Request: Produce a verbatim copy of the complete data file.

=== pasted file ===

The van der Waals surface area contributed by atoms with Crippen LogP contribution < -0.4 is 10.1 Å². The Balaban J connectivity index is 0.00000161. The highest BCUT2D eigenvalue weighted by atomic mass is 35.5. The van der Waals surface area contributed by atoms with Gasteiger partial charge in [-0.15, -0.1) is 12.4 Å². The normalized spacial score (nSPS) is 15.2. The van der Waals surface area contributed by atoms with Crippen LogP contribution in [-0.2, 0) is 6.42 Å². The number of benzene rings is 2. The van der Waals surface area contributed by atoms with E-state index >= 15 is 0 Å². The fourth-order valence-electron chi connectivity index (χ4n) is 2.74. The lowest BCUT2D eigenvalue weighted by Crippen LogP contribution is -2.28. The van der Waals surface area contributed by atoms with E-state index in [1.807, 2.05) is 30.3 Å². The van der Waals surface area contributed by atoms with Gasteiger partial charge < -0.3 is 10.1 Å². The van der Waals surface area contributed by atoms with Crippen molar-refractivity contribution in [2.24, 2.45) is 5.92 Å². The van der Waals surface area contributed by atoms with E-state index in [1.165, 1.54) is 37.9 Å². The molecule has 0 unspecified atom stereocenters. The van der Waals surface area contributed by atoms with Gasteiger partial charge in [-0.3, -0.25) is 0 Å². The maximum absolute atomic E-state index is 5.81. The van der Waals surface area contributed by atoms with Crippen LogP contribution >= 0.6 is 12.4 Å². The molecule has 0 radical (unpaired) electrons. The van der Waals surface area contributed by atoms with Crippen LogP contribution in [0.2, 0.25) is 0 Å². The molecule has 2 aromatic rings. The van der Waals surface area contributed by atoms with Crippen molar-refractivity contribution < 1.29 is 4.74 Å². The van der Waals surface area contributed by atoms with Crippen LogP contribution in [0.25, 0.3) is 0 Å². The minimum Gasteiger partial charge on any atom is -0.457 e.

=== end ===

The van der Waals surface area contributed by atoms with Crippen LogP contribution < -0.4 is 10.1 Å². The Balaban J connectivity index is 0.00000161. The highest BCUT2D eigenvalue weighted by atomic mass is 35.5. The van der Waals surface area contributed by atoms with Gasteiger partial charge in [-0.15, -0.1) is 12.4 Å². The normalized spacial score (nSPS) is 15.2. The van der Waals surface area contributed by atoms with Crippen LogP contribution in [-0.2, 0) is 6.42 Å². The number of benzene rings is 2. The van der Waals surface area contributed by atoms with E-state index >= 15 is 0 Å². The fourth-order valence-electron chi connectivity index (χ4n) is 2.74. The lowest BCUT2D eigenvalue weighted by Crippen LogP contribution is -2.28. The van der Waals surface area contributed by atoms with E-state index in [1.807, 2.05) is 30.3 Å². The van der Waals surface area contributed by atoms with Gasteiger partial charge < -0.3 is 10.1 Å². The van der Waals surface area contributed by atoms with Crippen molar-refractivity contribution in [2.24, 2.45) is 5.92 Å². The van der Waals surface area contributed by atoms with E-state index in [1.165, 1.54) is 37.9 Å². The molecule has 0 unspecified atom stereocenters. The van der Waals surface area contributed by atoms with Gasteiger partial charge in [-0.3, -0.25) is 0 Å². The maximum absolute atomic E-state index is 5.81. The van der Waals surface area contributed by atoms with Crippen LogP contribution >= 0.6 is 12.4 Å². The molecule has 0 radical (unpaired) electrons. The van der Waals surface area contributed by atoms with Crippen LogP contribution in [0.2, 0.25) is 0 Å². The molecule has 2 aromatic rings. The van der Waals surface area contributed by atoms with Crippen molar-refractivity contribution < 1.29 is 4.74 Å². The van der Waals surface area contributed by atoms with Crippen LogP contribution in [0.25, 0.3) is 0 Å². The minimum Gasteiger partial charge on any atom is -0.457 e.